Those of you with long memories will recall that Ferdinand's forces were downgraded by the loss of two bases of gendarmes, which were the main strike force as they tended to win battles on their own. He therefore has only one gendarme base and more jinites than he is used to. The advanced force, holding the hill and the bed, consists of two bases of shot and two jinites. They need to hold out until the rest of the army arrives.

The picture shows the initial position with the bed wagon in the centre, the holding force on a hill just to the right of it, and the might of the army of Granada on the far right. Ferdinand will arrive top left at the end of turn two.

The picture shows a few moves in. The Castilians on the hill are under pressure from the Granardan infantry and some jinites, while they are also being flanked both left and right. The arrival of Ferdinand means that the Granardan cavalry has been diverted from surrounding the hill to delaying Ferdinand’s advance.

A few moves later and it is nearly all over for the Castilians on the hill, the infantry attack having gone in, overrun them and captured the wagon with the King’s bed on it.

The wagon has been temporarily moved to permit the infantry to fight. In the background, Ferdinand has carefully lined his gendarmes up to charge the Granadine cavalry. They refused. Three times.

‘Why are we charging, sire?’

‘To rescue my bed!’

‘Your bed?’

‘Yes. Charge.’

‘Are we talking a bed, like a thing to sleep on?’

‘Yes, man. My bed, and the Queen’s bed.’

‘We are about to risk life and limb for your bed, sire?’

‘Well, that and Christendom.’

‘Oh, Christendom as well as your marital relations, sire?’

‘Um. Christendom first, man, of course. We are crusaders.’

Eventually, Ferdinand persuaded them to charge home and they did defeat the Granardian cavalry, but Ferdinand had spent his personal tempo on persuading them to do so for some time and the rest of the army was either un-deployed or defeated.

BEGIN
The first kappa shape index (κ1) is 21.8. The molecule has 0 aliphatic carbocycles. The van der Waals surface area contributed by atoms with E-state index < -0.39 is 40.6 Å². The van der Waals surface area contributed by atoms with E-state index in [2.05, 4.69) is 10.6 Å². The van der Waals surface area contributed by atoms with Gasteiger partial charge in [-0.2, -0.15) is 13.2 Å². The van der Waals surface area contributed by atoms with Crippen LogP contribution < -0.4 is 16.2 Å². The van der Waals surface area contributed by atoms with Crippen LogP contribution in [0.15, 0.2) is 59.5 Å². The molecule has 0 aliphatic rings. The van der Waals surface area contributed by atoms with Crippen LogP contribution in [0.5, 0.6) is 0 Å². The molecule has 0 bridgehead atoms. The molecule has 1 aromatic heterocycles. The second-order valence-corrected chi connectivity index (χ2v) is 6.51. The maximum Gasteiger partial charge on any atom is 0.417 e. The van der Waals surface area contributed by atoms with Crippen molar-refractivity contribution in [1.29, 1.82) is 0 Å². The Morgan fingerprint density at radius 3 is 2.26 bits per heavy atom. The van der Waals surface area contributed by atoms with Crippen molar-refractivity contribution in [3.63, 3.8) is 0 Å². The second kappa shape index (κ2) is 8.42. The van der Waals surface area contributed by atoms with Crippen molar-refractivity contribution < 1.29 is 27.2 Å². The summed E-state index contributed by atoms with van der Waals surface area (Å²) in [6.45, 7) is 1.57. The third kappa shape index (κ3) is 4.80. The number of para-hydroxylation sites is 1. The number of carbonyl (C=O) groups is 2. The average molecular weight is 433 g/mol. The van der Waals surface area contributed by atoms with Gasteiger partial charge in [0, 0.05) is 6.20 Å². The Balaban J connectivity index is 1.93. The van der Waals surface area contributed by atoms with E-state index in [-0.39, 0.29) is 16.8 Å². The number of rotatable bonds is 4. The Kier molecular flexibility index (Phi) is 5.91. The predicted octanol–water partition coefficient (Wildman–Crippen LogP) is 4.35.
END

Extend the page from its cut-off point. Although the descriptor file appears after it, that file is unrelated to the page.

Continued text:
The photograph shows the end of the game. Ferdinand’s cavalry charge has taken him to the right-hand edge of the board, where they are being harassed by some jinites. The wagon, of course, should be on the other side of the hill. The rest of the Castilian army has still not deployed and their morale is a bit low. At this point, I, as Ferdinand, decided to use my second-best bed instead and withdraw.

I think that this scenario depends quite heavily on movement rates. For my rules, the hill could have done to have been a little further from the Granadan table edge. As it was the Castilians on the hill edged backwards as much as they could, but eventually were caught. Ferdinand did suffer from a bit of a tempo drought at times during the game, but his endless attempts to get the gendarmes to charge could have been better spent. I think I got the Granardan command right, for once. Their infantry was too powerful for the detachment on the hill and the jinites did their job quite nicely, better than their counterparts.


‘Ah, Ferdinand. How did you get on? Where is my bed?’

‘My dear, in warfare you cannot always achieve the results you desire.’

‘I see. Without the bed, you will not achieve the results you desire. You know that.’